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Title: Networks and actors : Foreign Office attitudes towards European integration, 1957-73
Author: Rolewicz, Adam
ISNI:       0000 0004 7655 9847
Awarding Body: University of Kent
Current Institution: University of Kent
Date of Award: 2018
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The history of Britain's relationship with Europe is one which has received significant attention from scholars and laypeople alike, especially in recent times. It has been explored from a wide range of angles and perspectives, all of which offer unique insights into what has often been characterised as an awkward or reluctant relationship. This thesis' contribution employs a specific focus on the attitudes of Foreign Office officials towards European integration in the years 1957-73, and the ways in which these attitudes shaped the foreign policymaking process. The role which Foreign Office officials played in Britain's approach to membership of the EEC was extremely significant, and their attitudes had a profound impact on the policymaking process. In certain cases, these attitudes conflicted with those of their political masters and resulted in serious struggles and confrontations in the corridors of power. This study will examine four case studies in Britain's approach to European integration in the years 1957-73, which cover the most critical junctures in the Foreign Office's approach to European integration across this period. In each case study, the attitudes and actions of the officials most intimately involved in European policy will form the main focus, including an in-depth analysis of how their attitudes had been shaped through their own formative experiences. It will become clear that officials' attitudes towards European integration were exceptionally diverse and were not reflective of a rigid departmental orthodoxy. Foreign Office personnel were increasingly recruited from a wider base of social and educational backgrounds and this in turn created a diplomatic service containing a broad range of views. However, a gulf in attitudes between the elder and younger generations of officials became increasingly evident, with the latter being much more receptive to the principles of European unity after their experiences of the Second World War. The result was a department which increasingly viewed membership of the EEC as the future of Britain's foreign policy strategy.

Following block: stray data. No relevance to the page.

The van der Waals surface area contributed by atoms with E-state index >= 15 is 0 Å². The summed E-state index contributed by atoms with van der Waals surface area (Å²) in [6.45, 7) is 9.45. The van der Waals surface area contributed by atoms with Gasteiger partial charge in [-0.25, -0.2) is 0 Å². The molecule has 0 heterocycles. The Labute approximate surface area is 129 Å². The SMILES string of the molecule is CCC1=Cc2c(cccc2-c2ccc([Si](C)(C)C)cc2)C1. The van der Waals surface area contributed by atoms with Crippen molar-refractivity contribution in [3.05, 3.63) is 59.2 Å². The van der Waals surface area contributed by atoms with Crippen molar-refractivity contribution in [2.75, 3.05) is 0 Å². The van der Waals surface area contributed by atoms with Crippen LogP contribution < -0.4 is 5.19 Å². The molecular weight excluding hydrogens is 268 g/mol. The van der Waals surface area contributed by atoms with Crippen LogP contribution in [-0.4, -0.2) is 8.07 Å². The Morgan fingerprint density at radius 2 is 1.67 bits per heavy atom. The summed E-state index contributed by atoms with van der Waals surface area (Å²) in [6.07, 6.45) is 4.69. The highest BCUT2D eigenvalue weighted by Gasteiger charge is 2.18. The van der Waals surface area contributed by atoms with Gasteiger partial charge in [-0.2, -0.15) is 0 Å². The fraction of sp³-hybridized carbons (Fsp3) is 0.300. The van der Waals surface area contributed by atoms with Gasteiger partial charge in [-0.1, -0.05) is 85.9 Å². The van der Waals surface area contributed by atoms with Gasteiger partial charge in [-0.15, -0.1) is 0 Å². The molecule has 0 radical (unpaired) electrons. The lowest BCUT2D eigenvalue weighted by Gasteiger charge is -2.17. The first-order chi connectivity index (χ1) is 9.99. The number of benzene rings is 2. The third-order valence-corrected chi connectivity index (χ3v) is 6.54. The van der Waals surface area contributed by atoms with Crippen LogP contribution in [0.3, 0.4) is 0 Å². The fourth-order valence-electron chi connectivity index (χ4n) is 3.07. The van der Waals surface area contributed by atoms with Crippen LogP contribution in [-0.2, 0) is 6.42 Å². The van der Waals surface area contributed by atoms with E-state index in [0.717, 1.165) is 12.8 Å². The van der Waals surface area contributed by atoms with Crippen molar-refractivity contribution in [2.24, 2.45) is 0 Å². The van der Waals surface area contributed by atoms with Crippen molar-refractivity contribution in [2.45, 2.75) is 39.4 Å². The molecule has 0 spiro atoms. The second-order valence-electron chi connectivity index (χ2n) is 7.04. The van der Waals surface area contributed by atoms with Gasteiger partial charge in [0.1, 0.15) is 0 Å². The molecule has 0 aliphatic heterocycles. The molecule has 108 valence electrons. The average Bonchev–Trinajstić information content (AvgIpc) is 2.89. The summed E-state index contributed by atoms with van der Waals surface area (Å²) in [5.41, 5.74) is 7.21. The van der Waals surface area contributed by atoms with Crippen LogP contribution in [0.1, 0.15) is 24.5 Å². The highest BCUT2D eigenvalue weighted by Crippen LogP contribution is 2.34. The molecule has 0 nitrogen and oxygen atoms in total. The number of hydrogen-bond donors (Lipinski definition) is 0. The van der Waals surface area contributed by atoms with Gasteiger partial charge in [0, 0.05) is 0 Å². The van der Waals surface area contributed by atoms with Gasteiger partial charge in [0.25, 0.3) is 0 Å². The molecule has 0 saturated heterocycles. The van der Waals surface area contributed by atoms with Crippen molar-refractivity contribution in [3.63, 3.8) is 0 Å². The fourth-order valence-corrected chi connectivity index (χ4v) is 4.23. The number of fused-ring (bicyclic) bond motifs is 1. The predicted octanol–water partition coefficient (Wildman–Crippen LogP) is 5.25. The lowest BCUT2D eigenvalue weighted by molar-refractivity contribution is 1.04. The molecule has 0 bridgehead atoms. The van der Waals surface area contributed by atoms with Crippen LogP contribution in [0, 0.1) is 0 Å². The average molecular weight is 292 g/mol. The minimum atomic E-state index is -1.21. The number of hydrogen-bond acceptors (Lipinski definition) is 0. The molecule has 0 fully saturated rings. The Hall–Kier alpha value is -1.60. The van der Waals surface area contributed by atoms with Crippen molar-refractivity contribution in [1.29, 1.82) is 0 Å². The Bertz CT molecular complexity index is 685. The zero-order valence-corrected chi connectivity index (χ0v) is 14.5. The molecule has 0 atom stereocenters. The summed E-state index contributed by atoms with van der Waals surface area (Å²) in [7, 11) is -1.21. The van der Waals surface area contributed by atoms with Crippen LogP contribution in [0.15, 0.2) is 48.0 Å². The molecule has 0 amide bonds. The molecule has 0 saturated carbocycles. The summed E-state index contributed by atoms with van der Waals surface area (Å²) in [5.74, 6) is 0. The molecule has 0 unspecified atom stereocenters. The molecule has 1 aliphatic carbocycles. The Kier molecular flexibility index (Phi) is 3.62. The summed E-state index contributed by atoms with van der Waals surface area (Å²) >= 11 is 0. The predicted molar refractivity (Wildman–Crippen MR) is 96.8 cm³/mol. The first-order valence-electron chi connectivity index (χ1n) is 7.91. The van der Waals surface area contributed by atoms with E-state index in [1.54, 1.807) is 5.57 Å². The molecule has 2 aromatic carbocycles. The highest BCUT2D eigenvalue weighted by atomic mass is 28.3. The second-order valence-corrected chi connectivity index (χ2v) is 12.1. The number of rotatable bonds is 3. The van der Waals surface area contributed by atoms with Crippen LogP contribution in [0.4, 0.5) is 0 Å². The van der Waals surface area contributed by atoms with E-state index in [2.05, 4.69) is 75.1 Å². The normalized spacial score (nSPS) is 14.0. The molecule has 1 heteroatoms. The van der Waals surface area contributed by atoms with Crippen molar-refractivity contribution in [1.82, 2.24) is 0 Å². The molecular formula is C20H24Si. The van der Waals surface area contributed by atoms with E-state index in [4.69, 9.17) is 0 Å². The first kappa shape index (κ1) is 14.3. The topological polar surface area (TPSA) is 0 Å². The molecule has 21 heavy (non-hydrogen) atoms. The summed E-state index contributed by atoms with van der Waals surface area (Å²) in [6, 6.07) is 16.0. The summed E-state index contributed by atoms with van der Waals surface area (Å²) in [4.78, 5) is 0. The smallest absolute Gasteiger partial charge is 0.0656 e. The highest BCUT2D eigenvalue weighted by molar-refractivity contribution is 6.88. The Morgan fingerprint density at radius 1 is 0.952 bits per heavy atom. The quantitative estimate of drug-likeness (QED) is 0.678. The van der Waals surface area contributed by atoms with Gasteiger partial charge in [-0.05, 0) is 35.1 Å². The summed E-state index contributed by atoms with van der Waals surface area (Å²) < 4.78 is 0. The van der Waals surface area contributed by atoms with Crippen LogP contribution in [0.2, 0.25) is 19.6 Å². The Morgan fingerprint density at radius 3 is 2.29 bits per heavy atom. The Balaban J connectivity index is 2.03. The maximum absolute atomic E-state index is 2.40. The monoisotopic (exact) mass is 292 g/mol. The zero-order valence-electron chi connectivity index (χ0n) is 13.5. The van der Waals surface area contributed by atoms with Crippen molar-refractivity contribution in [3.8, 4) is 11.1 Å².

Supervisor: Not available Sponsor: Not available
Qualification Name: Thesis (Ph.D.) Qualification Level: Doctoral
EThOS ID:  DOI: Not available